The Hamilton Spectator, Feb. 26, 03 By Paul Legall
Bateman dashed off the pen and ink sketch in seconds as he autographed
his new book.
drawing shows a turkey vulture soaring over a sheer cliff that juts
out of the Niagara Escarpment at Rattlesnake Point.
the sketch in his new book, Birds, "the view from my studio." Then he
donated it to Citizens Opposed to Paving the Escarpment (COPE).
enlisted Bateman's help in its campaign to block a superhighway they
say would cut a wide swath through the Niagara Escarpment and destroy
farms, small communities and plant and animal life in the Niagara peninsula.
the Mid-Peninsula Highway, the proposed road would form a 130-kilometre
link between Burlington and Fort Erie and cost about $1.2 billion.
four proposed routes, all of which would cross the escarpment.
little trouble getting Bateman to endorse its cause. He lived near Mount
Nemo in North Burlington for 26 years, a location which afforded his
studio view of Rattlesnake Point, and he was intent on stopping any
project that would threaten his former home.
As an honourary
chairman of the citizens group, he described the proposed highway as
a "horror story" and accused the Ontario government of "wiping out our
natural and human heritage."
was away in Africa last night when his book with the pen sketch and
his numbered print of a red fox were sold at a silent auction in Burlington
to raise money for COPE.
auction - which also included works from Niagara artist Jason Potyok
- was held during a public meeting co-sponsored by the City of Burlington
and the citizens' group to discuss concerns about the environmental
impact of the proposed highway.
Potyok is protective of the Niagara Escarpment and draws artistic inspiration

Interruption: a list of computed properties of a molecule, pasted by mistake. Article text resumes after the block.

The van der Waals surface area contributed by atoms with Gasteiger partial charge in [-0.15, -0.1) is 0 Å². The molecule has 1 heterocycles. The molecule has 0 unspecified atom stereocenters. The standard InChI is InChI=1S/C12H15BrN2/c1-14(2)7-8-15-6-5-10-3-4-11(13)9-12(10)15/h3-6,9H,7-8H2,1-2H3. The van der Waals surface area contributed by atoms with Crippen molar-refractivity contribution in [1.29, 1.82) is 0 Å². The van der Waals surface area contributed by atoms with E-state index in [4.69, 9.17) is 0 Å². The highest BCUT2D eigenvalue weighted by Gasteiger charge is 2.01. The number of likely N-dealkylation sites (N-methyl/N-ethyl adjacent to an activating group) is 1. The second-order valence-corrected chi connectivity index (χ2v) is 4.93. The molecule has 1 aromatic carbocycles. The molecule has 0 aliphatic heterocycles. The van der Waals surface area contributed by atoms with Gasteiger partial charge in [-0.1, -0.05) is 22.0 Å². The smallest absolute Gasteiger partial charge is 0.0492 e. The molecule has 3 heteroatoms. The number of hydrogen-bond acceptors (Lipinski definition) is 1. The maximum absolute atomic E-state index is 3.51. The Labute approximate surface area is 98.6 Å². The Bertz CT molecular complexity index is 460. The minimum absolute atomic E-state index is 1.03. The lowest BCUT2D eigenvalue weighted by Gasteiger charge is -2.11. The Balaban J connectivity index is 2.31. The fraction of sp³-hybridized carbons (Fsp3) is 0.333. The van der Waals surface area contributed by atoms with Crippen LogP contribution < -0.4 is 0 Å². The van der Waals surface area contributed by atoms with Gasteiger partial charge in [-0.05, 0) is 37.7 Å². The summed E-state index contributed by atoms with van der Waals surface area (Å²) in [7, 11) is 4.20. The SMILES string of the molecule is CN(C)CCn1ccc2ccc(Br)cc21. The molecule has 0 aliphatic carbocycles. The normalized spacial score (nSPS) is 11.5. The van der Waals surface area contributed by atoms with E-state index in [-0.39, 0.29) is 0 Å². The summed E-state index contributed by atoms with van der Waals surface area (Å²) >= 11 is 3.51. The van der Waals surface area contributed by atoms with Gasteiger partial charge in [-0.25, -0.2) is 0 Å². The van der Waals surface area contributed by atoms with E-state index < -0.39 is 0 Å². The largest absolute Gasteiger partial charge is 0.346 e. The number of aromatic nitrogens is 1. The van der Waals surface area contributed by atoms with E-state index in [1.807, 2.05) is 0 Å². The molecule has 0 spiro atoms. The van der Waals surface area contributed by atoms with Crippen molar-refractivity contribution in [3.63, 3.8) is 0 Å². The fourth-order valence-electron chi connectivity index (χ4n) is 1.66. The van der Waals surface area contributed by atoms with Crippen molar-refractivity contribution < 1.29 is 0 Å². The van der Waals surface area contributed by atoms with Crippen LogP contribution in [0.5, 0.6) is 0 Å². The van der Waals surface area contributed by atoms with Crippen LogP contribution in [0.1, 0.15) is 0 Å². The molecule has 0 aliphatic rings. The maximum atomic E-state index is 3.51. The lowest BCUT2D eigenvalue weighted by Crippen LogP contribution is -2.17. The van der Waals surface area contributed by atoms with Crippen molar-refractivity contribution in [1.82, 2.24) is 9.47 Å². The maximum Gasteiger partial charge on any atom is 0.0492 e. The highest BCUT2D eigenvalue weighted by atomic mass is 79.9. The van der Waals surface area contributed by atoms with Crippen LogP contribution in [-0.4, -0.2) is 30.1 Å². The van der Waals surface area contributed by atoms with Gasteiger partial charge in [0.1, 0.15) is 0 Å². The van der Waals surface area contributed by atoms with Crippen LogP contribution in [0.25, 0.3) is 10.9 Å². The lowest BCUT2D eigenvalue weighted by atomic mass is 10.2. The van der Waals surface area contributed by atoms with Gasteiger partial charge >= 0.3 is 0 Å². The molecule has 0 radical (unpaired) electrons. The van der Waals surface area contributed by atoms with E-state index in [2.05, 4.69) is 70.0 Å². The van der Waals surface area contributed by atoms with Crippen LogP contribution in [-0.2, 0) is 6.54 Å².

from the unique geographic feature, which is recognized by the United
auction, he donated paintings he did at Short Hills Provincial Park
near Fonthill and Cave Springs Conservation Area in Beamsville.
these conservation areas, I simply would not be an artist of any merit,"
places (on the Escarpment) have brought me to life."
who is co-chair of COPE, said having an artist and environmentalist
of Bateman's stature on board has given his group a big morale boost
and should generate some donations.
He was one of the first to walk the Bruce Trail to scout out the route,"
a charter member of the Niagara Escarpment Commission (which was set
up in the 1970's to protect the escarpment).
hundreds of thousands for the World Wildlife Fund.
a special place in his heart for the Niagara Escarpment because of the
time he lived there."
art teacher at Nelson high School in Burlington, Bateman gave his first
art show in 1967 and went on to become one of the most popular and wealthiest
nature artists in the world.
he has lived on Salt Spring Island in British Columbia since 1985.